Although I can't say Act of War: Direct Action is anything new or innovative, I can say it's one hell of a damn good real-time strategy game. Instead of trying out new things, Eugine Systems went with the safe approach and perfected the tried and true aspects of the genre. Perhaps what piqued my interest and kept me playing, above all, was the focus on combat as opposed to building and preparation. No longer are the days of hours of building and preparing only to climax at a 5-6 minute battle. Attacks on your HQ come regularly, and objectives are piled on with secondary objectives added to make use of entire maps.
"As the price of crude reached a new record price of $75.30 a barrel yesterday, a new report from the American Energy Production Group issued dire warnings today that no end to today's oil crisis is in sight, and again called on the White House to act."
Thrown almost immediately into a world of terrorism and rising oil prices, you assume the role of Sgt. Mjr. Jefferson, head of Task Force Talon, and are directed against the Consortium, a terrorist organization planning assaults on various oil refineries around the globe. With the help of the U.S. Army, you'll fight on the Golden Gate Bridge as terrorists take over San Francisco, you'll fight in the streets of Europe and oil refineries of the Middle East, and eventually on the White House lawn. Advanced by cheesy live action video between levels, the story is filled with twists and turns that will have you playing just to find out what will happen next. Based on the novel by the New York Times' Bestselling Author, Dale Brown, you can rest assured you'll enjoy the plot and will be moved to ignore the cheese factor of the videos and dialogue.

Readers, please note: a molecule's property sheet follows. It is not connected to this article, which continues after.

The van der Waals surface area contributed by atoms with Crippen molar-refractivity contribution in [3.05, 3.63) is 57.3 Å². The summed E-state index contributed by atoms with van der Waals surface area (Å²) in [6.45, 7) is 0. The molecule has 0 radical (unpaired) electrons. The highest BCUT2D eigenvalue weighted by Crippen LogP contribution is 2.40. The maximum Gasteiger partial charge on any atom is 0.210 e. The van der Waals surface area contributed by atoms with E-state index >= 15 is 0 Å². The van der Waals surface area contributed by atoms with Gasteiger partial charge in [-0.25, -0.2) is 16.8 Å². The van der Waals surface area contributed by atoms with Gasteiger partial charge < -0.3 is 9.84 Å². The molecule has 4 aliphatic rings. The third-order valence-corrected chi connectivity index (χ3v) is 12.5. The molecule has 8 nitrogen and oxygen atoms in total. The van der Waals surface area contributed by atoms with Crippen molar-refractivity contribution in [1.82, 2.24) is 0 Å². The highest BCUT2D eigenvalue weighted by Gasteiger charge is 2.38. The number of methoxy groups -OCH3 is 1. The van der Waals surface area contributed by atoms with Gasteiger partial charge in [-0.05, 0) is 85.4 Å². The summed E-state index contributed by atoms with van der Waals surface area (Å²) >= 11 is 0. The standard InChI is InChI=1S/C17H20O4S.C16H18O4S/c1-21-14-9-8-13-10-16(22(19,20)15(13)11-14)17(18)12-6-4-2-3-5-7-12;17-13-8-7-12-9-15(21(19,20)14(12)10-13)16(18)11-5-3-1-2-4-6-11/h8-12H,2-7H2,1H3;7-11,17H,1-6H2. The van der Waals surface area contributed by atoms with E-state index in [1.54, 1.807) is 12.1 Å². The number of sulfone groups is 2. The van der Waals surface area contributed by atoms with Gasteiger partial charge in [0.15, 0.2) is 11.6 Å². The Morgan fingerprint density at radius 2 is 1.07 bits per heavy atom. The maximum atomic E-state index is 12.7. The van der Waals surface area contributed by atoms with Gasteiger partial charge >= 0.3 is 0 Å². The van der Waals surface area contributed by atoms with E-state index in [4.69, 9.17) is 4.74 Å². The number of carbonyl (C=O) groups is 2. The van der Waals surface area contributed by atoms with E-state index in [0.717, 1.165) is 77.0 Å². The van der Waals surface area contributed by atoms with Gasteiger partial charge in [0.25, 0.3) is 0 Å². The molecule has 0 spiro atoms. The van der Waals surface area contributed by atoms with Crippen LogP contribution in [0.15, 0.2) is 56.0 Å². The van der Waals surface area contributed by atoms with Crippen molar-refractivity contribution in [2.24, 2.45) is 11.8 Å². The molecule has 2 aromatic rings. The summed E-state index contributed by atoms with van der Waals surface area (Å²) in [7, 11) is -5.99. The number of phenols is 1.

With little more than a few elite infantry units, you'll eventually work your way up to tanks, mechs, helicopters, stealth bombers, all culminating with tactical nukes. As your levels increase and more advanced units become available, your infantry stay as useful beside fighters and tanks as they did beside tents and drones. You can have a company of tanks and helicopters, but the easiest way to take over a building will still be to storm the building and put your infantry in its stead. Throw a group of snipers on a rooftop to knock out enemy AA to bring your bombers and helicopters in, and your tactics will inevitably lead you to success. There's a ton of urban combat, so get used to it.
It doesn't detract from urban combat when all the details are stunning. Trees collapse as tanks roll over them, hydrants release streams of water when broken, windows are filled with infantry from occupied buildings, and explosions look lifelike. I was amazed at the tactical nuke explosions towards the end. If there was ever a war going on in a city, I would expect it to sound pretty much like Act of War: Direct Action, only without the stupid character quips. The music, frankly, sucks, but explosions and weapons sound lifelike and 3d audio makes everything OK.